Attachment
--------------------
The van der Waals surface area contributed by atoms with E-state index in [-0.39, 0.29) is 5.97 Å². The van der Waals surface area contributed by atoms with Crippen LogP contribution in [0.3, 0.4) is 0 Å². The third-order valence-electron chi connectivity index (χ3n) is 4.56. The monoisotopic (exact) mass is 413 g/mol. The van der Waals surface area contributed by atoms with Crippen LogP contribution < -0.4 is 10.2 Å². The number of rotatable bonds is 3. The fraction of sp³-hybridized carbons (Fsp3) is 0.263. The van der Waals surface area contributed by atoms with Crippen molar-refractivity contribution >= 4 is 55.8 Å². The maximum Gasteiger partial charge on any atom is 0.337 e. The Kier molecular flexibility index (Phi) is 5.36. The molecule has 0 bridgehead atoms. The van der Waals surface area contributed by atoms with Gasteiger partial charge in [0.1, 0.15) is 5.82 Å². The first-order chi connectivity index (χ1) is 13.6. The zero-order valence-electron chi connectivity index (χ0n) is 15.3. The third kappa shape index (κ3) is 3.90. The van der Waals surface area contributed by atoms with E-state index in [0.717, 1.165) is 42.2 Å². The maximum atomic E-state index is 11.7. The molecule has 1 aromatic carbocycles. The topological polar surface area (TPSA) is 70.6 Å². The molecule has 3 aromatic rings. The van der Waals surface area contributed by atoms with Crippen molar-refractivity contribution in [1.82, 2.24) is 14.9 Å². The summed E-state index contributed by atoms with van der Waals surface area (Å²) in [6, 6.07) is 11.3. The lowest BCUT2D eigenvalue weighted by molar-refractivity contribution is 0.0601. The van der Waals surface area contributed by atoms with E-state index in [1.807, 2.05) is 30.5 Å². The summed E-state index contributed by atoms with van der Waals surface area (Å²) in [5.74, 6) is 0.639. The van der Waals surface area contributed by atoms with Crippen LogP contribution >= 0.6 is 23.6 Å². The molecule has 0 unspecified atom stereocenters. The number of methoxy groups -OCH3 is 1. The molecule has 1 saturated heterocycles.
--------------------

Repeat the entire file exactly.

The van der Waals surface area contributed by atoms with E-state index in [-0.39, 0.29) is 5.97 Å². The van der Waals surface area contributed by atoms with Crippen LogP contribution in [0.3, 0.4) is 0 Å². The third-order valence-electron chi connectivity index (χ3n) is 4.56. The monoisotopic (exact) mass is 413 g/mol. The van der Waals surface area contributed by atoms with Crippen LogP contribution < -0.4 is 10.2 Å². The number of rotatable bonds is 3. The fraction of sp³-hybridized carbons (Fsp3) is 0.263. The van der Waals surface area contributed by atoms with Crippen molar-refractivity contribution >= 4 is 55.8 Å². The maximum Gasteiger partial charge on any atom is 0.337 e. The Kier molecular flexibility index (Phi) is 5.36. The molecule has 0 bridgehead atoms. The van der Waals surface area contributed by atoms with Gasteiger partial charge in [0.1, 0.15) is 5.82 Å². The first-order chi connectivity index (χ1) is 13.6. The zero-order valence-electron chi connectivity index (χ0n) is 15.3. The third kappa shape index (κ3) is 3.90. The van der Waals surface area contributed by atoms with E-state index in [0.717, 1.165) is 42.2 Å². The maximum atomic E-state index is 11.7. The molecule has 1 aromatic carbocycles. The topological polar surface area (TPSA) is 70.6 Å². The molecule has 3 aromatic rings. The van der Waals surface area contributed by atoms with Crippen molar-refractivity contribution in [1.82, 2.24) is 14.9 Å². The summed E-state index contributed by atoms with van der Waals surface area (Å²) in [6, 6.07) is 11.3. The lowest BCUT2D eigenvalue weighted by molar-refractivity contribution is 0.0601. The van der Waals surface area contributed by atoms with E-state index in [1.807, 2.05) is 30.5 Å². The summed E-state index contributed by atoms with van der Waals surface area (Å²) in [5.74, 6) is 0.639. The van der Waals surface area contributed by atoms with Crippen LogP contribution >= 0.6 is 23.6 Å². The molecule has 0 unspecified atom stereocenters. The number of methoxy groups -OCH3 is 1. The molecule has 1 saturated heterocycles.